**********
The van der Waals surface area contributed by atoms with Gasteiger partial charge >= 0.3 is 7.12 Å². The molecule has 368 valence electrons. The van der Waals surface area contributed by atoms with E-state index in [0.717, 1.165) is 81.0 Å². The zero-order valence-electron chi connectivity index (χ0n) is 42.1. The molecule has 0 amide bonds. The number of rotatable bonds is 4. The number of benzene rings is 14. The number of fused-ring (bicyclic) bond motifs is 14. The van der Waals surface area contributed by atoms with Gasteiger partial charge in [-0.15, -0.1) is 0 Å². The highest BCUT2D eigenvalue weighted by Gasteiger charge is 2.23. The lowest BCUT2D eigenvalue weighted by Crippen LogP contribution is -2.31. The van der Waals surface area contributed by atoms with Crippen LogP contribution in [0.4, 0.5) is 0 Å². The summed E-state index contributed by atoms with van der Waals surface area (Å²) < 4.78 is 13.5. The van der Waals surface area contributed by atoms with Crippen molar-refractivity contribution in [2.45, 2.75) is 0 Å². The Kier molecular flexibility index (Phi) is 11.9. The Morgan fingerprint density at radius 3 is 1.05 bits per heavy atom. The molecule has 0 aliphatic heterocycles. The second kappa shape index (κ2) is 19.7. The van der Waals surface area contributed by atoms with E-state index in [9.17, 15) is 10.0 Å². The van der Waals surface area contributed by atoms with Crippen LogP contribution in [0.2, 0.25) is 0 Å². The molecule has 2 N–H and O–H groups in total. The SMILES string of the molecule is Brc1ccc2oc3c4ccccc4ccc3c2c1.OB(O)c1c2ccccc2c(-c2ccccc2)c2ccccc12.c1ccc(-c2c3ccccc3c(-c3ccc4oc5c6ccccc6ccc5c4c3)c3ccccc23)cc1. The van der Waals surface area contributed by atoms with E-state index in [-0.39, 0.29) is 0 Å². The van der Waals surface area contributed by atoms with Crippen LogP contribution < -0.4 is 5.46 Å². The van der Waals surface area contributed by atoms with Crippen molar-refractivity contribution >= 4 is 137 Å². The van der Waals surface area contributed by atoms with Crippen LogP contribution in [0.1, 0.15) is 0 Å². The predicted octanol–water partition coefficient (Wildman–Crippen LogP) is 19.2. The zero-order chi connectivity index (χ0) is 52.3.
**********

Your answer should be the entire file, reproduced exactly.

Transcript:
The van der Waals surface area contributed by atoms with Gasteiger partial charge >= 0.3 is 7.12 Å². The molecule has 368 valence electrons. The van der Waals surface area contributed by atoms with E-state index in [0.717, 1.165) is 81.0 Å². The zero-order valence-electron chi connectivity index (χ0n) is 42.1. The molecule has 0 amide bonds. The number of rotatable bonds is 4. The number of benzene rings is 14. The number of fused-ring (bicyclic) bond motifs is 14. The van der Waals surface area contributed by atoms with Gasteiger partial charge in [-0.15, -0.1) is 0 Å². The highest BCUT2D eigenvalue weighted by Gasteiger charge is 2.23. The lowest BCUT2D eigenvalue weighted by Crippen LogP contribution is -2.31. The van der Waals surface area contributed by atoms with Crippen LogP contribution in [0.4, 0.5) is 0 Å². The summed E-state index contributed by atoms with van der Waals surface area (Å²) < 4.78 is 13.5. The van der Waals surface area contributed by atoms with Crippen molar-refractivity contribution in [2.45, 2.75) is 0 Å². The Kier molecular flexibility index (Phi) is 11.9. The Morgan fingerprint density at radius 3 is 1.05 bits per heavy atom. The molecule has 0 aliphatic heterocycles. The second kappa shape index (κ2) is 19.7. The van der Waals surface area contributed by atoms with E-state index in [9.17, 15) is 10.0 Å². The van der Waals surface area contributed by atoms with Crippen LogP contribution in [0.2, 0.25) is 0 Å². The molecule has 2 N–H and O–H groups in total. The SMILES string of the molecule is Brc1ccc2oc3c4ccccc4ccc3c2c1.OB(O)c1c2ccccc2c(-c2ccccc2)c2ccccc12.c1ccc(-c2c3ccccc3c(-c3ccc4oc5c6ccccc6ccc5c4c3)c3ccccc23)cc1. The van der Waals surface area contributed by atoms with E-state index in [-0.39, 0.29) is 0 Å². The van der Waals surface area contributed by atoms with Crippen LogP contribution < -0.4 is 5.46 Å². The van der Waals surface area contributed by atoms with Crippen molar-refractivity contribution >= 4 is 137 Å². The van der Waals surface area contributed by atoms with Crippen LogP contribution in [0.1, 0.15) is 0 Å². The predicted octanol–water partition coefficient (Wildman–Crippen LogP) is 19.2. The zero-order chi connectivity index (χ0) is 52.3.